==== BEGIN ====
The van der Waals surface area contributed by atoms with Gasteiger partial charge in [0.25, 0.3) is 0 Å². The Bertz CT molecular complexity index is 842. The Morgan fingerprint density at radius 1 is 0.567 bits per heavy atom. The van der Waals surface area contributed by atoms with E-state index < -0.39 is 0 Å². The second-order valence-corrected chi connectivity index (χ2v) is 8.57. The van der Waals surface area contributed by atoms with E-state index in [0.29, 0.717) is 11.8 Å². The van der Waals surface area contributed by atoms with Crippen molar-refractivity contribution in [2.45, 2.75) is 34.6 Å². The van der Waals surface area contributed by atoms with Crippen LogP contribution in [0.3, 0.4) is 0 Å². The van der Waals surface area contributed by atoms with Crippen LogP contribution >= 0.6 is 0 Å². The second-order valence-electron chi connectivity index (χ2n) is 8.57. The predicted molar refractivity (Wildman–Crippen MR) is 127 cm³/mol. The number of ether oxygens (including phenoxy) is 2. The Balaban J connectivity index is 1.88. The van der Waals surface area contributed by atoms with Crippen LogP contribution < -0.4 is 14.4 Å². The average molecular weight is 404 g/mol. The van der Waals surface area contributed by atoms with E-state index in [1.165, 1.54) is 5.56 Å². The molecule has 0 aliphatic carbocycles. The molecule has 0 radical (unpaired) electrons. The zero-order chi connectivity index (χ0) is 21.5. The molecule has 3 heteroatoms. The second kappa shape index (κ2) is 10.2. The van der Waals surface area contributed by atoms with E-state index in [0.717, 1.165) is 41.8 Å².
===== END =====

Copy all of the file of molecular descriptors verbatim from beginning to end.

The van der Waals surface area contributed by atoms with Gasteiger partial charge in [0.25, 0.3) is 0 Å². The Bertz CT molecular complexity index is 842. The Morgan fingerprint density at radius 1 is 0.567 bits per heavy atom. The van der Waals surface area contributed by atoms with E-state index < -0.39 is 0 Å². The second-order valence-corrected chi connectivity index (χ2v) is 8.57. The van der Waals surface area contributed by atoms with E-state index in [0.29, 0.717) is 11.8 Å². The van der Waals surface area contributed by atoms with Crippen molar-refractivity contribution in [2.45, 2.75) is 34.6 Å². The van der Waals surface area contributed by atoms with Crippen LogP contribution in [0.3, 0.4) is 0 Å². The van der Waals surface area contributed by atoms with Crippen LogP contribution >= 0.6 is 0 Å². The second-order valence-electron chi connectivity index (χ2n) is 8.57. The predicted molar refractivity (Wildman–Crippen MR) is 127 cm³/mol. The number of ether oxygens (including phenoxy) is 2. The Balaban J connectivity index is 1.88. The van der Waals surface area contributed by atoms with Crippen LogP contribution < -0.4 is 14.4 Å². The average molecular weight is 404 g/mol. The van der Waals surface area contributed by atoms with E-state index in [1.165, 1.54) is 5.56 Å². The molecule has 0 aliphatic carbocycles. The molecule has 0 radical (unpaired) electrons. The zero-order chi connectivity index (χ0) is 21.5. The molecule has 3 heteroatoms. The second kappa shape index (κ2) is 10.2. The van der Waals surface area contributed by atoms with E-state index in [0.717, 1.165) is 41.8 Å².